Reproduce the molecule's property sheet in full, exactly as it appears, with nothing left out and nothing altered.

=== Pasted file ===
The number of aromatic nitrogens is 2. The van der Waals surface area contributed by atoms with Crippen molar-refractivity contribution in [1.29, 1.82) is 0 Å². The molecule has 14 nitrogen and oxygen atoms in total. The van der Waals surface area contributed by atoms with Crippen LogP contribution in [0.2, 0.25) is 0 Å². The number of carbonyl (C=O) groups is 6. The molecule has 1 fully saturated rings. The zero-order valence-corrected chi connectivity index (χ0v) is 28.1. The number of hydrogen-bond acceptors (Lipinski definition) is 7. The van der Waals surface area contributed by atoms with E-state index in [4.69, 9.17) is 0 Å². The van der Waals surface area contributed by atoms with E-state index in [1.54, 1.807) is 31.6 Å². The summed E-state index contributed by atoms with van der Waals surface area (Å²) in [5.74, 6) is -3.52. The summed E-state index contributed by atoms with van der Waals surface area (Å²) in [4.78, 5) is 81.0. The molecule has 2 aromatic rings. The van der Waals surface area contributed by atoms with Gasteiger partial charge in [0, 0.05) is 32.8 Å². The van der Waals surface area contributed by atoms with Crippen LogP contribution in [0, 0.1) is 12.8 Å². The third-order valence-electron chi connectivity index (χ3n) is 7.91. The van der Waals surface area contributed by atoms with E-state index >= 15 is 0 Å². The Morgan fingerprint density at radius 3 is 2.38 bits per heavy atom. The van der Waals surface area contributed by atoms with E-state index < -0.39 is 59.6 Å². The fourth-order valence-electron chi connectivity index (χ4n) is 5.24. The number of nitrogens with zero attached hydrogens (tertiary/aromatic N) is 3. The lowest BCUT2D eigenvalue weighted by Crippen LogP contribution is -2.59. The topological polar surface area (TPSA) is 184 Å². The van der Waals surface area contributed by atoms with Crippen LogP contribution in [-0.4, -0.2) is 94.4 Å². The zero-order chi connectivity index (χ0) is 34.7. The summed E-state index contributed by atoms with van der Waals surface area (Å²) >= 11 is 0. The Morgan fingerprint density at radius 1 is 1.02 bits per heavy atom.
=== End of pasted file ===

The number of aromatic nitrogens is 2. The van der Waals surface area contributed by atoms with Crippen molar-refractivity contribution in [1.29, 1.82) is 0 Å². The molecule has 14 nitrogen and oxygen atoms in total. The van der Waals surface area contributed by atoms with Crippen LogP contribution in [0.2, 0.25) is 0 Å². The number of carbonyl (C=O) groups is 6. The molecule has 1 fully saturated rings. The zero-order valence-corrected chi connectivity index (χ0v) is 28.1. The number of hydrogen-bond acceptors (Lipinski definition) is 7. The van der Waals surface area contributed by atoms with E-state index in [4.69, 9.17) is 0 Å². The van der Waals surface area contributed by atoms with E-state index in [1.54, 1.807) is 31.6 Å². The summed E-state index contributed by atoms with van der Waals surface area (Å²) in [5.74, 6) is -3.52. The summed E-state index contributed by atoms with van der Waals surface area (Å²) in [4.78, 5) is 81.0. The molecule has 2 aromatic rings. The van der Waals surface area contributed by atoms with Gasteiger partial charge in [0, 0.05) is 32.8 Å². The van der Waals surface area contributed by atoms with Crippen LogP contribution in [0, 0.1) is 12.8 Å². The third-order valence-electron chi connectivity index (χ3n) is 7.91. The van der Waals surface area contributed by atoms with E-state index >= 15 is 0 Å². The Morgan fingerprint density at radius 3 is 2.38 bits per heavy atom. The van der Waals surface area contributed by atoms with E-state index < -0.39 is 59.6 Å². The fourth-order valence-electron chi connectivity index (χ4n) is 5.24. The number of nitrogens with zero attached hydrogens (tertiary/aromatic N) is 3. The lowest BCUT2D eigenvalue weighted by Crippen LogP contribution is -2.59. The topological polar surface area (TPSA) is 184 Å². The van der Waals surface area contributed by atoms with Crippen LogP contribution in [-0.4, -0.2) is 94.4 Å². The zero-order chi connectivity index (χ0) is 34.7. The summed E-state index contributed by atoms with van der Waals surface area (Å²) >= 11 is 0. The Morgan fingerprint density at radius 1 is 1.02 bits per heavy atom.